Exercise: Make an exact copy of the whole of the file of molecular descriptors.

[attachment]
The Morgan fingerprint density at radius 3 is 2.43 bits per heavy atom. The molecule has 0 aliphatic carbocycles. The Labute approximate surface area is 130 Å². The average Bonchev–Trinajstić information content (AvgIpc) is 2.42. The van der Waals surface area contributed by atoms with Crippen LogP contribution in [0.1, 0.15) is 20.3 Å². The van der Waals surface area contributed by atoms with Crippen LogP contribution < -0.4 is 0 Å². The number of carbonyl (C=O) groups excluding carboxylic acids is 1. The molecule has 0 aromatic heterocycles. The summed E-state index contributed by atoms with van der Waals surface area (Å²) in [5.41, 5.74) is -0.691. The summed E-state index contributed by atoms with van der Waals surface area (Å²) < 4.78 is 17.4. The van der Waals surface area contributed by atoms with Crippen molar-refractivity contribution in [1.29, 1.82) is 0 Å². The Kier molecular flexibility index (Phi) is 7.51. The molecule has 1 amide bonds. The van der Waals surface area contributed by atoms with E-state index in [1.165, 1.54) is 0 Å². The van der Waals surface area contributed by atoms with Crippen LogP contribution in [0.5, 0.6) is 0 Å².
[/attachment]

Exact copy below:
The Morgan fingerprint density at radius 3 is 2.43 bits per heavy atom. The molecule has 0 aliphatic carbocycles. The Labute approximate surface area is 130 Å². The average Bonchev–Trinajstić information content (AvgIpc) is 2.42. The van der Waals surface area contributed by atoms with Crippen LogP contribution in [0.1, 0.15) is 20.3 Å². The van der Waals surface area contributed by atoms with Crippen LogP contribution < -0.4 is 0 Å². The number of carbonyl (C=O) groups excluding carboxylic acids is 1. The molecule has 0 aromatic heterocycles. The summed E-state index contributed by atoms with van der Waals surface area (Å²) in [5.41, 5.74) is -0.691. The summed E-state index contributed by atoms with van der Waals surface area (Å²) < 4.78 is 17.4. The van der Waals surface area contributed by atoms with Crippen molar-refractivity contribution in [1.29, 1.82) is 0 Å². The Kier molecular flexibility index (Phi) is 7.51. The molecule has 1 amide bonds. The van der Waals surface area contributed by atoms with E-state index in [1.165, 1.54) is 0 Å². The van der Waals surface area contributed by atoms with Crippen LogP contribution in [0.5, 0.6) is 0 Å².